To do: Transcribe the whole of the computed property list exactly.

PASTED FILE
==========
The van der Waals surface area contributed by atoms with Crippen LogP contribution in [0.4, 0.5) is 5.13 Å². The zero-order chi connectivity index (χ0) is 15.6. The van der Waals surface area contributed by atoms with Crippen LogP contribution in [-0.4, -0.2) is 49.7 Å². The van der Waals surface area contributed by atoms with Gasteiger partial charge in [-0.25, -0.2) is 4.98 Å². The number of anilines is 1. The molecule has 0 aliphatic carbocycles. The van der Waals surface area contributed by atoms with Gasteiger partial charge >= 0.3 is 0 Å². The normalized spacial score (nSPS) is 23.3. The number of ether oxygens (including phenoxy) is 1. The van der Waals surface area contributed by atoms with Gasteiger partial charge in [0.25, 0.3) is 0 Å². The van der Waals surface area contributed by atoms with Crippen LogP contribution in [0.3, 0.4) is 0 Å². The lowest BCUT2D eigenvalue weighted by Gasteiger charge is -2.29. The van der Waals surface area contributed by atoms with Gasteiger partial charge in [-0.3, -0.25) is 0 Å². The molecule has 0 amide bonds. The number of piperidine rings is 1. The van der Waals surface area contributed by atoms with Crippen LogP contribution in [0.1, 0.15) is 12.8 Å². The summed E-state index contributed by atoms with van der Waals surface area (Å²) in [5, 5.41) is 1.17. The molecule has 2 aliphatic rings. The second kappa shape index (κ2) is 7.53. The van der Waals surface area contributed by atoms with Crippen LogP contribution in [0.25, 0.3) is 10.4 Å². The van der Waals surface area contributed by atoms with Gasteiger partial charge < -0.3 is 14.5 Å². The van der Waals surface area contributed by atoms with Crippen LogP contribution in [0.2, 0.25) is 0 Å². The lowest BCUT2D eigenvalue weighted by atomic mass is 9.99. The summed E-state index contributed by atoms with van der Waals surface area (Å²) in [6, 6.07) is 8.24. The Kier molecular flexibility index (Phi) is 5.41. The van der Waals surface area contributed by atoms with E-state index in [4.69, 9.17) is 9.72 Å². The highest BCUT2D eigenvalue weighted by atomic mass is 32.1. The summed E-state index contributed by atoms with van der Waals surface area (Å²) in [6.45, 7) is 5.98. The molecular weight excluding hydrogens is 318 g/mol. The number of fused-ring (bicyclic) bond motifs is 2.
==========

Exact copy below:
The van der Waals surface area contributed by atoms with Crippen LogP contribution in [0.4, 0.5) is 5.13 Å². The zero-order chi connectivity index (χ0) is 15.6. The van der Waals surface area contributed by atoms with Crippen LogP contribution in [-0.4, -0.2) is 49.7 Å². The van der Waals surface area contributed by atoms with Gasteiger partial charge in [-0.25, -0.2) is 4.98 Å². The number of anilines is 1. The molecule has 0 aliphatic carbocycles. The van der Waals surface area contributed by atoms with Gasteiger partial charge >= 0.3 is 0 Å². The normalized spacial score (nSPS) is 23.3. The number of ether oxygens (including phenoxy) is 1. The van der Waals surface area contributed by atoms with Gasteiger partial charge in [0.25, 0.3) is 0 Å². The van der Waals surface area contributed by atoms with Crippen LogP contribution in [0.3, 0.4) is 0 Å². The lowest BCUT2D eigenvalue weighted by Gasteiger charge is -2.29. The van der Waals surface area contributed by atoms with Gasteiger partial charge in [-0.3, -0.25) is 0 Å². The molecule has 0 amide bonds. The number of piperidine rings is 1. The van der Waals surface area contributed by atoms with Crippen LogP contribution in [0.1, 0.15) is 12.8 Å². The summed E-state index contributed by atoms with van der Waals surface area (Å²) in [5, 5.41) is 1.17. The molecule has 2 aliphatic rings. The second kappa shape index (κ2) is 7.53. The van der Waals surface area contributed by atoms with Crippen LogP contribution in [0.25, 0.3) is 10.4 Å². The van der Waals surface area contributed by atoms with Gasteiger partial charge < -0.3 is 14.5 Å². The van der Waals surface area contributed by atoms with Crippen LogP contribution in [0.2, 0.25) is 0 Å². The lowest BCUT2D eigenvalue weighted by atomic mass is 9.99. The summed E-state index contributed by atoms with van der Waals surface area (Å²) in [6, 6.07) is 8.24. The Kier molecular flexibility index (Phi) is 5.41. The van der Waals surface area contributed by atoms with E-state index in [4.69, 9.17) is 9.72 Å². The highest BCUT2D eigenvalue weighted by atomic mass is 32.1. The summed E-state index contributed by atoms with van der Waals surface area (Å²) in [6.45, 7) is 5.98. The molecular weight excluding hydrogens is 318 g/mol. The number of fused-ring (bicyclic) bond motifs is 2.